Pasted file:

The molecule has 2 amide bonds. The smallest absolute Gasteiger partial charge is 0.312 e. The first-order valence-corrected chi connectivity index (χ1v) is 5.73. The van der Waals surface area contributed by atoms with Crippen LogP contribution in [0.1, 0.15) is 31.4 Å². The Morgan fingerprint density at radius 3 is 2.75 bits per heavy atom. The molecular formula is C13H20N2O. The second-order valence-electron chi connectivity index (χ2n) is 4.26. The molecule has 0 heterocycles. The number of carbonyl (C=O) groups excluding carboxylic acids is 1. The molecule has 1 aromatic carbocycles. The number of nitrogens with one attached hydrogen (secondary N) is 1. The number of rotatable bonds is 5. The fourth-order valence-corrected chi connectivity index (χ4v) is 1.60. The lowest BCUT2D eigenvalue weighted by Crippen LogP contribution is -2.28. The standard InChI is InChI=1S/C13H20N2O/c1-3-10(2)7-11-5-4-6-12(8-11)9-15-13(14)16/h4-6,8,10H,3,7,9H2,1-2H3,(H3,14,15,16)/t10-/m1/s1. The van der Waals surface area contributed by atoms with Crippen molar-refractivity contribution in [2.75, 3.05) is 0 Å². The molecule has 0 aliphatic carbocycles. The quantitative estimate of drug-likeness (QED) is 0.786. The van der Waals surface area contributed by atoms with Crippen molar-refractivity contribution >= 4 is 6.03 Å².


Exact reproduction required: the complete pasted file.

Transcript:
The molecule has 2 amide bonds. The smallest absolute Gasteiger partial charge is 0.312 e. The first-order valence-corrected chi connectivity index (χ1v) is 5.73. The van der Waals surface area contributed by atoms with Crippen LogP contribution in [0.1, 0.15) is 31.4 Å². The Morgan fingerprint density at radius 3 is 2.75 bits per heavy atom. The molecular formula is C13H20N2O. The second-order valence-electron chi connectivity index (χ2n) is 4.26. The molecule has 0 heterocycles. The number of carbonyl (C=O) groups excluding carboxylic acids is 1. The molecule has 1 aromatic carbocycles. The number of nitrogens with one attached hydrogen (secondary N) is 1. The number of rotatable bonds is 5. The fourth-order valence-corrected chi connectivity index (χ4v) is 1.60. The lowest BCUT2D eigenvalue weighted by Crippen LogP contribution is -2.28. The standard InChI is InChI=1S/C13H20N2O/c1-3-10(2)7-11-5-4-6-12(8-11)9-15-13(14)16/h4-6,8,10H,3,7,9H2,1-2H3,(H3,14,15,16)/t10-/m1/s1. The van der Waals surface area contributed by atoms with Crippen molar-refractivity contribution in [2.75, 3.05) is 0 Å². The molecule has 0 aliphatic carbocycles. The quantitative estimate of drug-likeness (QED) is 0.786. The van der Waals surface area contributed by atoms with Crippen molar-refractivity contribution >= 4 is 6.03 Å².